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Helping out ( Photo: Sacha Whitehead)

She told us that she “met one guy who actually took us around to all the hiding spots and helped us connect with them all, they were so grateful! So many we’re freezing, some with not even shoes on and because of the horrendous weather the usual food and clothing vans didn’t make their normal rounds!”

She isn’t the only one thinking of the homeless. With media personality Lisa Wilkinson pausing to think of those sleeping rough on such a terrible night.

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Big cities can be anonymous, austere places at times. Where strangers pass without a second glance hurrying, determined to just get on with their day.

And then an event, like the last two days in Sydney, hits.

A once-in-a-decade storm. Days so brutal  you want to hide, winds and driving rain and conditions frightening in their extremity. But instead of turning us insular, and forcing us to bunker down, it has the odd effect of doing the opposite. It unites us.

Have you seen it? It’s a community battling this storm together. From the office worker holding the door open just a little longer so his colleagues can dash in before the rain whips their umbrella off, to the bus drivers waiting longer. You can see it in the faces of teachers helping their students button their raincoats, and on Facebook as mothers swap tips on keeping bored toddlers entertained on a rainy day.

And most of all you can see it on social media as charities are flooded with offers of help for the homeless or for those whose homes have been damaged in the brutal storm which have ravaged Sydney, the Central Coast and the Hunter.

There are examples like the generous offer by Adara Hotels Apartments Camperdown who have been providing homeless Sydneysiders rooms that had not been rented from their property for the night. They put the shout out on social media.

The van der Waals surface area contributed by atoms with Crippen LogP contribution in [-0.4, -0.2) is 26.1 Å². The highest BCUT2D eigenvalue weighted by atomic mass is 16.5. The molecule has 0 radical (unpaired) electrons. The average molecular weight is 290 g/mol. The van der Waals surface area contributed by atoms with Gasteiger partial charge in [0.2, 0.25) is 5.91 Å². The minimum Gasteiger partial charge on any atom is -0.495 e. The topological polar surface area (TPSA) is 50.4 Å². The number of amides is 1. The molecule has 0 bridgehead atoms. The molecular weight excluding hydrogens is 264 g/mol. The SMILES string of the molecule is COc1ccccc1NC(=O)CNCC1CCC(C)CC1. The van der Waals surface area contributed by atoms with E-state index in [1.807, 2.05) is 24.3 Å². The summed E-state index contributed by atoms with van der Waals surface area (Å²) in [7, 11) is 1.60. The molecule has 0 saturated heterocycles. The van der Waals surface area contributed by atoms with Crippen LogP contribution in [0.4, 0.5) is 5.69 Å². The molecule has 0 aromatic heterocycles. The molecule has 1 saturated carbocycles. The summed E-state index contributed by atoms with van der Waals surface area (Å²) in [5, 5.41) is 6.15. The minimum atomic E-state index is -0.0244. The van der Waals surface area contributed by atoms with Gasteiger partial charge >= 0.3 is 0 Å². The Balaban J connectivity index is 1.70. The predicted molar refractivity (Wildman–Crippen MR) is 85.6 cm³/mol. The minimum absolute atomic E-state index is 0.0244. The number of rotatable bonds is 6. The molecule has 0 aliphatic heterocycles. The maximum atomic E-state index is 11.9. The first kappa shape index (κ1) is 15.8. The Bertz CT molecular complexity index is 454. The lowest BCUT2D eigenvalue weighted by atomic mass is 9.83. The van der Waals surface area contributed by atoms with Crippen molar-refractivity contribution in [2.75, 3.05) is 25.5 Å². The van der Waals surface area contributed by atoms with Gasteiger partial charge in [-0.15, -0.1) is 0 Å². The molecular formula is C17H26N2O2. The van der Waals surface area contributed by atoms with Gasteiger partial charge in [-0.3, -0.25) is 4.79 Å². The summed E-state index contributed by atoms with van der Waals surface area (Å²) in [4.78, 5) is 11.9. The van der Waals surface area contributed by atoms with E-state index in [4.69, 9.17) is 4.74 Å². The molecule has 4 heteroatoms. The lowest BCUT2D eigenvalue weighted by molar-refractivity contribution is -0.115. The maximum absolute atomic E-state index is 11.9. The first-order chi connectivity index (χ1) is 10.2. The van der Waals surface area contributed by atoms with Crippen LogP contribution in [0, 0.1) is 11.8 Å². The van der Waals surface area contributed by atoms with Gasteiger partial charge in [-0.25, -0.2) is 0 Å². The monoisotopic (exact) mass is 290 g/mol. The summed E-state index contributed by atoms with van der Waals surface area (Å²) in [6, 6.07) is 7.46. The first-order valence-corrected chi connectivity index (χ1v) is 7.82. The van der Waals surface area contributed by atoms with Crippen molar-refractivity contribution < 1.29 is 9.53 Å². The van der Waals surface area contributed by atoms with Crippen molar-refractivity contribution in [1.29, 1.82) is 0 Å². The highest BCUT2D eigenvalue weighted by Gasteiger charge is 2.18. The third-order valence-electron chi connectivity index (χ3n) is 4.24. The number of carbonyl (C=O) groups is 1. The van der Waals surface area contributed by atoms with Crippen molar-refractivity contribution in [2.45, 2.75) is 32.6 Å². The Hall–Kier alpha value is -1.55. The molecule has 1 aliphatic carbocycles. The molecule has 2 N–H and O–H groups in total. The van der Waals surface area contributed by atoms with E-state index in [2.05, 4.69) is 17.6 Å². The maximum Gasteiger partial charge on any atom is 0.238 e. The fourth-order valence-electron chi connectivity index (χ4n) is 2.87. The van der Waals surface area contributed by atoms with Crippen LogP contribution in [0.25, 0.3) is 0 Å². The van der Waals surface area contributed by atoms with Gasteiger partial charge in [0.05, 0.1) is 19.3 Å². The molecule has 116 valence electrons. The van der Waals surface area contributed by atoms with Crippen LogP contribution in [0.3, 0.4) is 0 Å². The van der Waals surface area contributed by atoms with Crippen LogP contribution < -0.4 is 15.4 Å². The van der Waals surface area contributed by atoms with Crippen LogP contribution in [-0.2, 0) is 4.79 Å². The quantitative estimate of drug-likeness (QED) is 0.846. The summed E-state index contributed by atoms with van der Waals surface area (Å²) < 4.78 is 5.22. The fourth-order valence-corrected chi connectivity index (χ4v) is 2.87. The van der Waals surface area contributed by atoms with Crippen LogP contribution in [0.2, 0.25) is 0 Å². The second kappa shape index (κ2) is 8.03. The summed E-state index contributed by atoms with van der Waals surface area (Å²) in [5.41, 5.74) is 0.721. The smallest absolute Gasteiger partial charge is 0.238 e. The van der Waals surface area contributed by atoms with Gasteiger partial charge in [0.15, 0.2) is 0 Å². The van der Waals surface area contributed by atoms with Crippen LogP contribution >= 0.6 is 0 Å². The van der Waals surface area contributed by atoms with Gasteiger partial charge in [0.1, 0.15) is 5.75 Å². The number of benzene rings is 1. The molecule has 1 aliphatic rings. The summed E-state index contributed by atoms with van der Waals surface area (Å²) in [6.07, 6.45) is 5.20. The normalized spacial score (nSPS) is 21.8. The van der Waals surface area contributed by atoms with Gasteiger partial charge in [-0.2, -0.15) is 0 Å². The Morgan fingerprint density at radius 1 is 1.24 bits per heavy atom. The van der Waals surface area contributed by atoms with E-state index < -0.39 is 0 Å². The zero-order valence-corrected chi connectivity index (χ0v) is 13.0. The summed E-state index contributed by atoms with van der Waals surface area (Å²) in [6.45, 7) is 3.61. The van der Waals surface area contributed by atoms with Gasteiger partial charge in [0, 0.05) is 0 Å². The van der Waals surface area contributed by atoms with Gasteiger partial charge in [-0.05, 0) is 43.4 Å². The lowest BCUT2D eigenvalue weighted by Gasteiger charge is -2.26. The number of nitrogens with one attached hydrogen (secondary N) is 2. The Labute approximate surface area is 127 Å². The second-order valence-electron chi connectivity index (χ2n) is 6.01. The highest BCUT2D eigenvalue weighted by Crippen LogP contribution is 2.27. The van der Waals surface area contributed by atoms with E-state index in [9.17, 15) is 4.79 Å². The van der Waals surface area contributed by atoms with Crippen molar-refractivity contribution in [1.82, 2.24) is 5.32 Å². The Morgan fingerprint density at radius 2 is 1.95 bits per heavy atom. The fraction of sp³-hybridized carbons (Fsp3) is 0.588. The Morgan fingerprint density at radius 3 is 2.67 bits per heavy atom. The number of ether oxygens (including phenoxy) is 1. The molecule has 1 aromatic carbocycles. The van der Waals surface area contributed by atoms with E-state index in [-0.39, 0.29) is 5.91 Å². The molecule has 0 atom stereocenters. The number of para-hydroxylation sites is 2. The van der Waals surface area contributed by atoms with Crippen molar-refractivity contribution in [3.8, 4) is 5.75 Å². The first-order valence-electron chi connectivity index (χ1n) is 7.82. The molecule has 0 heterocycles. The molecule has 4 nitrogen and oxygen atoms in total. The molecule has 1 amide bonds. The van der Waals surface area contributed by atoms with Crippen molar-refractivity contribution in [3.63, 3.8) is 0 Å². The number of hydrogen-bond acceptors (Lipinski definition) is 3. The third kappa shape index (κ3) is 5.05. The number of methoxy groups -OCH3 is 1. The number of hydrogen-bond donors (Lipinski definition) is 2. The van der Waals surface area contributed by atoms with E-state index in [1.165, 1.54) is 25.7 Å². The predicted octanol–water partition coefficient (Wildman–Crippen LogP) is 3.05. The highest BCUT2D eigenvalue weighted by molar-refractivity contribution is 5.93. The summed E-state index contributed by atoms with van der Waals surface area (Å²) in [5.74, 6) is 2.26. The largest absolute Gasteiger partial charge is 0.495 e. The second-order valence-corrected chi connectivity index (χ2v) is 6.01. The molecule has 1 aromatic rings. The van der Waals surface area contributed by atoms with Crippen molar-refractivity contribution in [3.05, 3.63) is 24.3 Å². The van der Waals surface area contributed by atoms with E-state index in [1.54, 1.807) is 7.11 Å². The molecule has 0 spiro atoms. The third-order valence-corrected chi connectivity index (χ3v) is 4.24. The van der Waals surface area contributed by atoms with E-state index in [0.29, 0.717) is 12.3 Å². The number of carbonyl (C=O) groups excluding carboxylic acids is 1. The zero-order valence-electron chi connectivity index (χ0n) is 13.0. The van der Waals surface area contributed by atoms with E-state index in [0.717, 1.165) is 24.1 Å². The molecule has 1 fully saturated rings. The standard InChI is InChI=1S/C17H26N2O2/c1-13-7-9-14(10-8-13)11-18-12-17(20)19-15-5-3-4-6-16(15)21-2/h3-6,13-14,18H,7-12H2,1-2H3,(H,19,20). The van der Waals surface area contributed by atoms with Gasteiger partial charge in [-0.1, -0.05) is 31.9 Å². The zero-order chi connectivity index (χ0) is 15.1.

adaraOther charitites like Homeless Run called for donations of clothes, beanies, sanitary items and blankets. The men who work for the charity were out last night tirelessly walking the streets handing out the items and seeking support for their sister charity Sisters in Need.

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The charity Swags for Homeless, who provide swags to homeless agencies told Fairfax Media that they had received more calls on Tuesday than any other day in the organisation’s history

swagsGeneral Manager Troy Bailey said, “We just received a call from a man in Sydney’s inner west saying he had raised $800 and wanted to know how many beds he could buy with the money. He said he saw a man sleeping in this weather and just couldn’t stand it.”

The last few days have been just the start of the tough conditions for the homeless right throughout New South Wales. We need more Sacha Whiteheads. We all need to help.

If you want to help there are many charities you can support:

 Mission Australia

Swags for the Homeless

Homeless Run

The Salvation Army

Youth off the Streets 

The Exodus Foundation 

FROM OUR NETWORK